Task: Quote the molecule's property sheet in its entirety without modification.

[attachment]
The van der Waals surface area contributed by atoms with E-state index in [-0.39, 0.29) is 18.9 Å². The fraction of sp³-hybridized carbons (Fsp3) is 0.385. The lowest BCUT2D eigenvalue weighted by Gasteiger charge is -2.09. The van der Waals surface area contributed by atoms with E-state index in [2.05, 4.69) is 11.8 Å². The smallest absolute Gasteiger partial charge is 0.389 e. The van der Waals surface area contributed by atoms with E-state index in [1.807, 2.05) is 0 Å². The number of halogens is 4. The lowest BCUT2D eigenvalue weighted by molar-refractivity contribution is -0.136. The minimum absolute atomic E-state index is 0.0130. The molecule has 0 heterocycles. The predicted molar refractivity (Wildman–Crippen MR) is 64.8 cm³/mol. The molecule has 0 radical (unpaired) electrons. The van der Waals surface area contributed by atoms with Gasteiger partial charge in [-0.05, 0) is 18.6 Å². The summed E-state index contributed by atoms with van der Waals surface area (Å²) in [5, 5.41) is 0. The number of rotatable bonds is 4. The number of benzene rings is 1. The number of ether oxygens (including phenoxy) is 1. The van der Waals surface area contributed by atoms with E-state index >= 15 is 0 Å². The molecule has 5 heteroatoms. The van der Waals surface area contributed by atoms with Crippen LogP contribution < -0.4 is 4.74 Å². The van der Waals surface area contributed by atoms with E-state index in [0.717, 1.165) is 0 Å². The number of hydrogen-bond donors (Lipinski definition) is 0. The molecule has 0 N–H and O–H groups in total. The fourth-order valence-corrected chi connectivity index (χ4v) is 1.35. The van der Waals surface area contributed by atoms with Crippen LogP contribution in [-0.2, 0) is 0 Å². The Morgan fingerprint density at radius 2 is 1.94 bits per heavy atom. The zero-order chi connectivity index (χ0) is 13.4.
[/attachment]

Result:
The van der Waals surface area contributed by atoms with E-state index in [-0.39, 0.29) is 18.9 Å². The fraction of sp³-hybridized carbons (Fsp3) is 0.385. The lowest BCUT2D eigenvalue weighted by Gasteiger charge is -2.09. The van der Waals surface area contributed by atoms with E-state index in [2.05, 4.69) is 11.8 Å². The smallest absolute Gasteiger partial charge is 0.389 e. The van der Waals surface area contributed by atoms with E-state index in [1.807, 2.05) is 0 Å². The number of halogens is 4. The lowest BCUT2D eigenvalue weighted by molar-refractivity contribution is -0.136. The minimum absolute atomic E-state index is 0.0130. The molecule has 0 heterocycles. The predicted molar refractivity (Wildman–Crippen MR) is 64.8 cm³/mol. The molecule has 0 radical (unpaired) electrons. The van der Waals surface area contributed by atoms with Gasteiger partial charge in [-0.05, 0) is 18.6 Å². The summed E-state index contributed by atoms with van der Waals surface area (Å²) in [5, 5.41) is 0. The number of rotatable bonds is 4. The number of benzene rings is 1. The number of ether oxygens (including phenoxy) is 1. The van der Waals surface area contributed by atoms with E-state index >= 15 is 0 Å². The molecule has 5 heteroatoms. The van der Waals surface area contributed by atoms with Crippen LogP contribution < -0.4 is 4.74 Å². The van der Waals surface area contributed by atoms with E-state index in [0.717, 1.165) is 0 Å². The number of hydrogen-bond donors (Lipinski definition) is 0. The molecule has 0 N–H and O–H groups in total. The fourth-order valence-corrected chi connectivity index (χ4v) is 1.35. The van der Waals surface area contributed by atoms with Crippen LogP contribution in [-0.2, 0) is 0 Å². The Morgan fingerprint density at radius 2 is 1.94 bits per heavy atom. The zero-order chi connectivity index (χ0) is 13.4.